Reflect: Once properly invested in a story, everyone loves a happy ending. However, some tales begin—and end—in grief. And no matter the story, whether it’s one we play or one we’re living, everyone carries the weight of loss.
Life is sad more often than feels right, but grief is not something to be ignored or suppressed until we have time to deal with it.
Brothers: A Tale of Two Sons is a game about two boys seeking the Tree of Life to save their ill father, all the while grieving for their lost mother. They proceed together, the older brother controlled by the player’s left hand, and the younger by the right hand.
Their quest takes them through wheat-filled plains, moon-washed mountains, roaring rivers, bloody battlefields, frozen villages, and crumbling castles—surroundings that seem even more beautiful than they may have been otherwise because of the serious purpose of the boys’ journey. The land around them flows with life and death; it’s life they hope to bring to their father, and death they wish to defy.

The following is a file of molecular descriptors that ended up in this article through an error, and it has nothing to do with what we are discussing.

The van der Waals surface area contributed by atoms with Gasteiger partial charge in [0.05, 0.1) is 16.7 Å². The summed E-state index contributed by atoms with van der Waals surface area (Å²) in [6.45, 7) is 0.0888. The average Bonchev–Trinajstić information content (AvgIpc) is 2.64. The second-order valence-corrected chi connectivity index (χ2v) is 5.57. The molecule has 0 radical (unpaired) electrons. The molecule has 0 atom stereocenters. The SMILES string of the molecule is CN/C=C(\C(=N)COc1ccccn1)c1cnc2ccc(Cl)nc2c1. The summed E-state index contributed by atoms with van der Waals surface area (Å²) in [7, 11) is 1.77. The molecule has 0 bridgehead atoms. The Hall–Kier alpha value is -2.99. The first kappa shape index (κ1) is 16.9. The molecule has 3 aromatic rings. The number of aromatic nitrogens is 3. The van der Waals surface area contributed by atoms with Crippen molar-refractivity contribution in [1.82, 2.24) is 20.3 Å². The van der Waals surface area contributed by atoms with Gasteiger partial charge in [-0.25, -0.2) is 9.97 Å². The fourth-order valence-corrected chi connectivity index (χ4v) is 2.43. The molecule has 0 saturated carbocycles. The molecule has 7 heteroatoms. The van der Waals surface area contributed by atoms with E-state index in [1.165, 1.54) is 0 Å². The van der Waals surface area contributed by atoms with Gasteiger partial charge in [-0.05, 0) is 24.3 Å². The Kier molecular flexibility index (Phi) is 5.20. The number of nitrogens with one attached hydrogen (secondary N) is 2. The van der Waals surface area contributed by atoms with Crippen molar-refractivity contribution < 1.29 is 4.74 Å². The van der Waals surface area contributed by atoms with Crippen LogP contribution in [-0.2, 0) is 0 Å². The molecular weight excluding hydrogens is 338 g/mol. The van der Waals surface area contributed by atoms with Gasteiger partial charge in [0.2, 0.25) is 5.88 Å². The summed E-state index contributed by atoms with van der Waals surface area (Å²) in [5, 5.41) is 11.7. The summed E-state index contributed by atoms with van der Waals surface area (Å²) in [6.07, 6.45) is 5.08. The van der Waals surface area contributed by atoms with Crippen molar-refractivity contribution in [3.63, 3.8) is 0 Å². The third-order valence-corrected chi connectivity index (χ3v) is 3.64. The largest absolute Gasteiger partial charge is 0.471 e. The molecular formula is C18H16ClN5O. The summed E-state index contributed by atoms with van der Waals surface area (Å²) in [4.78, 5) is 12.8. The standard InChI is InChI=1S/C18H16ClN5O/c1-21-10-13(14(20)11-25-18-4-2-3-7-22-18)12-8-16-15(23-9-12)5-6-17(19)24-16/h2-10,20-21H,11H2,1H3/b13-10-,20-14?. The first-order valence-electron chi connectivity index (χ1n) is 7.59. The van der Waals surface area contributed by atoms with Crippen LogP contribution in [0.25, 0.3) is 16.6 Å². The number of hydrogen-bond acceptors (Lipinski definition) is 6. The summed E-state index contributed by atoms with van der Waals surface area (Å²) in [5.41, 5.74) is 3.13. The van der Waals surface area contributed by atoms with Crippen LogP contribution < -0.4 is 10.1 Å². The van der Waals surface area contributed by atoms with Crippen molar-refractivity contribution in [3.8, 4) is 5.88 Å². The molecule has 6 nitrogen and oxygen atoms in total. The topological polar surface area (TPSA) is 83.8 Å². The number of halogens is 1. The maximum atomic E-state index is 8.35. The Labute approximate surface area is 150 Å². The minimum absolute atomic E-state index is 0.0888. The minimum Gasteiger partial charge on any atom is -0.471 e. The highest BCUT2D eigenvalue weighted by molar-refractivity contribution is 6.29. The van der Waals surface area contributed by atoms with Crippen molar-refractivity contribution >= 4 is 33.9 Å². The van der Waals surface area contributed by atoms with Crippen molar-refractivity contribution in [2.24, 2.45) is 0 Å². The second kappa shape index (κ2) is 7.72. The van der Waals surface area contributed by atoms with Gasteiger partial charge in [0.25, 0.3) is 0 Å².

With no intelligible language in the game, the brothers’ actions tell their story. They move through their world with a persistent hope even though, ultimately, theirs is a journey through the valley of the shadow of death.
Though time is of the essence, they don’t overlook strangers in need. With childlike faith, they stop to relieve even the smallest woes, and their quest is chock-full of opportunities to help others—from releasing a caged bird to cutting the noose of a man attempting suicide.